Attracting and retaining staff in emerging markets

I have to confess to being a Harvard Business Review junkie…but for good reason. It is always packed with good quality content.

November’s issue is no exception, with a great article on retaining talent in emerging markets titled “Winning the Race for Talent in Emerging Markets”. This is highly relevant for water businesses looking to maintain or build a business in the BRIC economies.

Research shows that even strong and established international brands cannot coast on their existing brand value. This ties in with a conversation I had recently with an engineer, originally from China. He said that in China the salaries offered by local companies were now comparable to those offered by multinationals. There was not a strong financial imperative to move to a foreign firm, and staying in a domestic firm offers a lot by way of comfort, stability, and not having to do three am conference calls.

 So how can you attract these people to your business? You have to leverage all the strengths you have as a multinational business. Professionals in emerging markets feel a tremendous sense of opportunity, and to attract and retain those professionals you need to provide Brand, Purpose, Opportunity and Culture.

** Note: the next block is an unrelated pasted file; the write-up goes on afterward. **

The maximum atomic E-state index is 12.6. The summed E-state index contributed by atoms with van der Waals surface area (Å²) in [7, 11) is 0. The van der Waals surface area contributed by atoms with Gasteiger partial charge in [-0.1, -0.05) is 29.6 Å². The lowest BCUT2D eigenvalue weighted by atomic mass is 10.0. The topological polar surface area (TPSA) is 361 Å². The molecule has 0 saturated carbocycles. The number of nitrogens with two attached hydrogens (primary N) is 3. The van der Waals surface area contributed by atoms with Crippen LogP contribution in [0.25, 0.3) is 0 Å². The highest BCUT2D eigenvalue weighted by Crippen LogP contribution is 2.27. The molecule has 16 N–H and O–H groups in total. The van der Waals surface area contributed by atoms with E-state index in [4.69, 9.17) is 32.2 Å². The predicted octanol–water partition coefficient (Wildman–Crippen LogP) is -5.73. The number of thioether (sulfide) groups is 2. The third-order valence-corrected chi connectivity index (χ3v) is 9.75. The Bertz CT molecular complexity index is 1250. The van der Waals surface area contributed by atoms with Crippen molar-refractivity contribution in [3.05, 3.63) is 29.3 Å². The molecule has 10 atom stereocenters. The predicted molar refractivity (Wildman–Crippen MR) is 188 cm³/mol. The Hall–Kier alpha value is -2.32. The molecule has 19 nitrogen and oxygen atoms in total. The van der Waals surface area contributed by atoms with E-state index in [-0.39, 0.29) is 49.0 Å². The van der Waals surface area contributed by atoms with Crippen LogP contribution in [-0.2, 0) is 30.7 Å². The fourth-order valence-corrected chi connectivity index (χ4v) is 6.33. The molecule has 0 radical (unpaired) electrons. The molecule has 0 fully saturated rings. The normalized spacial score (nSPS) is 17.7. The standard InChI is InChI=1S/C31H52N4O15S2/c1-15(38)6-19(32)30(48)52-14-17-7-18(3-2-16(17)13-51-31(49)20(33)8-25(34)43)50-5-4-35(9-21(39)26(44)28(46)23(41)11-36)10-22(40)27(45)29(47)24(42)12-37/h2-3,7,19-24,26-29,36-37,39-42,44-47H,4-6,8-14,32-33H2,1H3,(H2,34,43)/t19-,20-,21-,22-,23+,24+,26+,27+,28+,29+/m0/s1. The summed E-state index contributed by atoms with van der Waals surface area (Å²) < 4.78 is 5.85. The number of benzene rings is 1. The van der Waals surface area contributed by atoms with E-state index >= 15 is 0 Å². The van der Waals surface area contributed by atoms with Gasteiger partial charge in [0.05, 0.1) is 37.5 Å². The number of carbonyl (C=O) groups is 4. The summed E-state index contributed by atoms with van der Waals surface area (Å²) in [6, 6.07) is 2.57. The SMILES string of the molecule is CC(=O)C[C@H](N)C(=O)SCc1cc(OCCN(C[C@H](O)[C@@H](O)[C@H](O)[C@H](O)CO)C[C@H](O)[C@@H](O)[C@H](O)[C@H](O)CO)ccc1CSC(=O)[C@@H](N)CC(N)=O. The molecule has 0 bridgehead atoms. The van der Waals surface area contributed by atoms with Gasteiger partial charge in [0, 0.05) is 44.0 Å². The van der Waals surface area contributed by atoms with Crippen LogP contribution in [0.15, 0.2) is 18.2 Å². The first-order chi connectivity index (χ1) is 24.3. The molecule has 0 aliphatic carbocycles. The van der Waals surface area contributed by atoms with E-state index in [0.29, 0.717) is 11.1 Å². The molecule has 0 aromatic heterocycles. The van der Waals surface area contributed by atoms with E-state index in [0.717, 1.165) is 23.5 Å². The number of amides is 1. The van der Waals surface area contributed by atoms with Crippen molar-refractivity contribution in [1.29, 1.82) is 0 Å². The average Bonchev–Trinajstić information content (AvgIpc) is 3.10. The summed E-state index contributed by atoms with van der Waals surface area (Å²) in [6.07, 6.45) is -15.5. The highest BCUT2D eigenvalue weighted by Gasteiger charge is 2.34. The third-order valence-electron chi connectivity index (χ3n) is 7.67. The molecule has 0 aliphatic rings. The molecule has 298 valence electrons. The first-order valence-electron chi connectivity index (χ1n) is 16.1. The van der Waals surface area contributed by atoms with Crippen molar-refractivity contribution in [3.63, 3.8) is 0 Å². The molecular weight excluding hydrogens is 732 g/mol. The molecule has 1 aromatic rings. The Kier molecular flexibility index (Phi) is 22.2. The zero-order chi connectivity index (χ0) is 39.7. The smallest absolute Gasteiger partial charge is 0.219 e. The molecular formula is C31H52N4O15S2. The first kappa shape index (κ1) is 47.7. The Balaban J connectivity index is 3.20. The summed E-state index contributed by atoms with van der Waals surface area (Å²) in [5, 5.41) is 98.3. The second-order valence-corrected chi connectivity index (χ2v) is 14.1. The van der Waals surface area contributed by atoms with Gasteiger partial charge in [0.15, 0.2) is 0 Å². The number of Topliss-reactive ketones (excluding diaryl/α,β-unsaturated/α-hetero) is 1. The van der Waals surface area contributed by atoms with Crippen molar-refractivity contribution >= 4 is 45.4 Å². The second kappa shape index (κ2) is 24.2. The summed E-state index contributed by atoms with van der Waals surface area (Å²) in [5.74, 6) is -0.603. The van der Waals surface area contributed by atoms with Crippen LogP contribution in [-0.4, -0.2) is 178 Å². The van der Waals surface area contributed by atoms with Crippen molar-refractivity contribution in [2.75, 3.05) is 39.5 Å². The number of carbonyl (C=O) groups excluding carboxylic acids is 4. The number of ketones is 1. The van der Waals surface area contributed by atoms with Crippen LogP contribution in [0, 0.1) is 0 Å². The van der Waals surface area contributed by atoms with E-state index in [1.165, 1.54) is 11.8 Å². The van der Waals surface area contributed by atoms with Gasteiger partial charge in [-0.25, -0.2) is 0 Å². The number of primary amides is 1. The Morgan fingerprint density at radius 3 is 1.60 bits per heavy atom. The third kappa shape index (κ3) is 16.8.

Your public brand must be strong enough that potential employees want to be associated with it, but your employer brand must be for providing insirational leadership, and challenging employees to excel.


You must provide a career fast-track option. Provide employees with stretch assignments and give rapid promotions to those who succeed. Remember that there is a sense of opportunity, and top employees don’t want to miss the boat.


In developing markets, your employees will have often experienced poverty and social injustice themselves. Having a higher purpose as part of your organisation’s mission is even more important than in developed economies.


Your brand must be authentic, your organisation must “walk the talk”. You must also have a meritocratic culture, where a graduate entering your business in Dalian must be able to believe they can end up in the executive suit in New York or Paris.

Of course, setting up systems and processes that allow you to deliver on these promises is costly and demanding, but promising then not delivering is disastrous…and doing nothing is not an option if you want to hire the best people.

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